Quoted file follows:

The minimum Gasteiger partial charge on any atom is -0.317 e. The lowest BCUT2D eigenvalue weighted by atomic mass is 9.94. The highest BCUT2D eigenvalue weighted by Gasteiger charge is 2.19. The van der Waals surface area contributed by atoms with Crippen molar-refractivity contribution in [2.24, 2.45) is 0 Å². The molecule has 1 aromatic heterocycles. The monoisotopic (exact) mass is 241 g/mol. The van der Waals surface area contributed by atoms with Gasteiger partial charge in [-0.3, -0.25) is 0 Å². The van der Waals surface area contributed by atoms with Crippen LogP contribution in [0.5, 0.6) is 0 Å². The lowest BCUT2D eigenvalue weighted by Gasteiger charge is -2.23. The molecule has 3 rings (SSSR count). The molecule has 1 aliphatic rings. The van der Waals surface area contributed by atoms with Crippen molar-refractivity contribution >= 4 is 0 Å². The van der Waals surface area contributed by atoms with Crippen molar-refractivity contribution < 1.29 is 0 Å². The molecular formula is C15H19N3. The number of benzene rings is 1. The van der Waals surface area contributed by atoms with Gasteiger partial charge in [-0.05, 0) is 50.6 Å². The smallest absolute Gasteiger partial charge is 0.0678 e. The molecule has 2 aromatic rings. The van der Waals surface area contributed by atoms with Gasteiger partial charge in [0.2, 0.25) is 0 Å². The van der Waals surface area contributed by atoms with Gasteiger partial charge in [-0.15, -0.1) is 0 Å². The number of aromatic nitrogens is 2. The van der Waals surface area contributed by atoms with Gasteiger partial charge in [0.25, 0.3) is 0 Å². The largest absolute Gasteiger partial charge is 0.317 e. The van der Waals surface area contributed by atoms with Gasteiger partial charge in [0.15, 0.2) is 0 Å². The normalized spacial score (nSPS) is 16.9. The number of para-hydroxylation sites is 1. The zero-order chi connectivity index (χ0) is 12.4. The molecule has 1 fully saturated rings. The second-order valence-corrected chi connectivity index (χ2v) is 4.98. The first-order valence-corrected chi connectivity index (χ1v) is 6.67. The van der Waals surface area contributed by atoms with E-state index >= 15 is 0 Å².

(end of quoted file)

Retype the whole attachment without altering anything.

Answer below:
The minimum Gasteiger partial charge on any atom is -0.317 e. The lowest BCUT2D eigenvalue weighted by atomic mass is 9.94. The highest BCUT2D eigenvalue weighted by Gasteiger charge is 2.19. The van der Waals surface area contributed by atoms with Crippen molar-refractivity contribution in [2.24, 2.45) is 0 Å². The molecule has 1 aromatic heterocycles. The monoisotopic (exact) mass is 241 g/mol. The van der Waals surface area contributed by atoms with Gasteiger partial charge in [-0.3, -0.25) is 0 Å². The van der Waals surface area contributed by atoms with Crippen LogP contribution in [0.5, 0.6) is 0 Å². The lowest BCUT2D eigenvalue weighted by Gasteiger charge is -2.23. The molecule has 3 rings (SSSR count). The molecule has 1 aliphatic rings. The van der Waals surface area contributed by atoms with Crippen molar-refractivity contribution >= 4 is 0 Å². The van der Waals surface area contributed by atoms with Crippen molar-refractivity contribution < 1.29 is 0 Å². The molecular formula is C15H19N3. The number of benzene rings is 1. The van der Waals surface area contributed by atoms with Gasteiger partial charge in [-0.05, 0) is 50.6 Å². The smallest absolute Gasteiger partial charge is 0.0678 e. The molecule has 2 aromatic rings. The van der Waals surface area contributed by atoms with Gasteiger partial charge in [0.2, 0.25) is 0 Å². The van der Waals surface area contributed by atoms with Gasteiger partial charge in [-0.15, -0.1) is 0 Å². The number of aromatic nitrogens is 2. The van der Waals surface area contributed by atoms with Gasteiger partial charge in [0.25, 0.3) is 0 Å². The largest absolute Gasteiger partial charge is 0.317 e. The van der Waals surface area contributed by atoms with Gasteiger partial charge in [0.15, 0.2) is 0 Å². The normalized spacial score (nSPS) is 16.9. The number of para-hydroxylation sites is 1. The zero-order chi connectivity index (χ0) is 12.4. The molecule has 1 fully saturated rings. The second-order valence-corrected chi connectivity index (χ2v) is 4.98. The first-order valence-corrected chi connectivity index (χ1v) is 6.67. The van der Waals surface area contributed by atoms with E-state index >= 15 is 0 Å².